By comparison, the man was shifty and sly, much younger than his partner. There were lots of Australians living in the Paddington area, so two more were unremarkable. They had been quiet and easy going. That is, until a second woman had arrived on the scene a few days before. She was big, brassy and loud with the hard eyes of a prostitute. For the first few nights there had been laughter and music into the night upstairs. But this night it had turned nasty and now there was this deathly silence. They hadn’t called the Old Bill, despite their concerns. You learn to mind your business living cheek by jowl in London’s inner-city.

On the same night, the telephone had rung in the apartment of an English villain well-known in London’s Australian circles. He struggled out of bed to answer it, annoyed to be woken so late. This man was the West End’s top distributor of illicit pornography and adult products. He did a sideline fencing whatever goods would sell. Business was good but the hours were long. People just didn’t buy dildos during business hours. And the Aussies kept him up late too. They pitched up at all hours, looking to fence some hot gear or to ask his help in a jam. What the Aussies did not know was that this man had connections in the Flying Squad. The price of his criminal franchise was a steady flow of information back to the Sweeney. He liked the Aussies and they trusted him, but he had to look after number one. Business was business.

The caller was Tommy Wraith. A small time thief in Melbourne, Wraith was a minor player in the West End, trading false passports, stolen traveller’s cheques and credit cards. He hadn’t even made the Australian Index in the Police Gazette, such was his lack of form and reputation.

It had been a surprise to many that Wraith had hooked up with the best female take of the day, Grace “The Case” O’Connor.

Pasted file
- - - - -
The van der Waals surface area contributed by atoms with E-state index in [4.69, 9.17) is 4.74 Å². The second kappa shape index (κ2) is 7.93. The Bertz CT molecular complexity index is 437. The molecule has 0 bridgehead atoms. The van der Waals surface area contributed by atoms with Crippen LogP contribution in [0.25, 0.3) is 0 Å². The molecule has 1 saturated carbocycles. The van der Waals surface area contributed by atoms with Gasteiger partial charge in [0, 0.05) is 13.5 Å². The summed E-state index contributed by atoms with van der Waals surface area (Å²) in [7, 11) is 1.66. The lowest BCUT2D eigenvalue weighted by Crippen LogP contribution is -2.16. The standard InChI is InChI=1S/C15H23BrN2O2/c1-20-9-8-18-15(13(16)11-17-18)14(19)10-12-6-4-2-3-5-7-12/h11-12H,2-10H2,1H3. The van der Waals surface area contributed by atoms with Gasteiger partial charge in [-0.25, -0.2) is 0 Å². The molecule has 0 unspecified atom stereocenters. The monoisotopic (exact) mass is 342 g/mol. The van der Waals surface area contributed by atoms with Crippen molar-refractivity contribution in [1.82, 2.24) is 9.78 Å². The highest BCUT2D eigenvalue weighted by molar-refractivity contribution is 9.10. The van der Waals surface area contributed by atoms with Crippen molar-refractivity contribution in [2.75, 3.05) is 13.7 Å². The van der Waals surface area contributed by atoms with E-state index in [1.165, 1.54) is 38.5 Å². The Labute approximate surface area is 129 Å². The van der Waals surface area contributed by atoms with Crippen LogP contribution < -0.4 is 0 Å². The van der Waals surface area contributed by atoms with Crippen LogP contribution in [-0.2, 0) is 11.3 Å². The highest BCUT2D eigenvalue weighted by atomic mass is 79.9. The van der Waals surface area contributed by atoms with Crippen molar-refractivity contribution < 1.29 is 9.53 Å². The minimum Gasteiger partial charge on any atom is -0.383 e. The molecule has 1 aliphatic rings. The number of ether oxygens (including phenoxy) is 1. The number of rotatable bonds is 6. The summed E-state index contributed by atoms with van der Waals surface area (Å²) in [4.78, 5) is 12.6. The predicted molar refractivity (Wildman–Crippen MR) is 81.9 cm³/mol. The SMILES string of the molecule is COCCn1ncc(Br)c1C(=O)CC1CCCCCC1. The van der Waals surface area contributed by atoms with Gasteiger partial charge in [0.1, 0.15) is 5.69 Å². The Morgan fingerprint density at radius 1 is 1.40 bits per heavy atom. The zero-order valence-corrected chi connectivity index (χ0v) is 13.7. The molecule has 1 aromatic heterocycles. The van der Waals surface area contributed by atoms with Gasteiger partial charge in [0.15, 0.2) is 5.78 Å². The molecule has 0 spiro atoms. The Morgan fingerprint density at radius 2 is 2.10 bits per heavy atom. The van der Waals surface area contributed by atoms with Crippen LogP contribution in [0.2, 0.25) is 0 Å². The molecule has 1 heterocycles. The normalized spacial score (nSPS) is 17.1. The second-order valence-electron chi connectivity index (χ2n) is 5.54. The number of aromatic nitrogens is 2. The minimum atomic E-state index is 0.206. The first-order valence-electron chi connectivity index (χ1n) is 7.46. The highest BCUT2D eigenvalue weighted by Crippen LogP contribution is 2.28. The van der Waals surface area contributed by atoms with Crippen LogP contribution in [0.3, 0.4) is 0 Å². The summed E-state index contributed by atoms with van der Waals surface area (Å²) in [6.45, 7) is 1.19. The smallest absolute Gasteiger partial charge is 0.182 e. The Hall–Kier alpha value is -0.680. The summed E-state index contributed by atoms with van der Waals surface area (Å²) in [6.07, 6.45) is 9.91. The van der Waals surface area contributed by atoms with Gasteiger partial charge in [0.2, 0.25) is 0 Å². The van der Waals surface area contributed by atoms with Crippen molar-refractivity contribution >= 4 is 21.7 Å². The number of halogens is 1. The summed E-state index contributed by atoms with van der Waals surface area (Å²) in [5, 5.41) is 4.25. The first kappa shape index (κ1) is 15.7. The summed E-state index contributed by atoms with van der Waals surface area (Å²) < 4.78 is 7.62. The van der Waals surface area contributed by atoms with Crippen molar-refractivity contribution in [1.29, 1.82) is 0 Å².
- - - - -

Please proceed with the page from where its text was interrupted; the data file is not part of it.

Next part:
By mid-1974 Grace now 36 was living with Wraith in a top floor flat on Seymour Place, Paddington. They had a child together, born in England, and seemed set to stay. It was a shame, other members of the Kangaroo Gang had said. A top thief like Grace could make money for all of them. It was a waste of a good earner for her to be tending house for Tommy Wraith.

Grace "The Case" O'Connor. Not just a headpuller but a top thief in her own right.

Grace “The Case” O’Connor. Not just a headpuller but a top thief in her own right.

But now, Grace was dead, Wraith told the informer. He needed to get rid of the body before morning. The informer was torn. He had made good money from the Aussies but this was too hot to hold, so he rang his handler at the Yard. He recounted Wraith’s story and asked what he should do. The detective told him to go down there as requested by Wraith. He should confirm there had been a murder and confirm the victim was Grace O’Connor. But then he must beg off and let the Old Bill take over. Nobody would ever know he had shopped Wraith.

The informer hurried over to meet Wraith. He recognised the other woman in the flat when he arrived.  “Val” (not her real name) had been working in London and on the Continent since the late 60s. Nicked in Teneriffe, Spain in April 1969 for theft, Val had slipped back and forth into London using passports in assumed names. She had just returned from a few months lagging in Germany. She wasn’t in Grace’s class, just a head puller for whoever would take her on. Grace was the lady thief, living “respectably” on her hoisting. She had put away a tidy float if things ever turned sour. She didn’t need a man, while Val was entirely dependant, a survivor. She had slept with many of the Aussie thieves over the years, but she was no beauty, a big blousy blonde, with a hard jaw and thin cruel lips.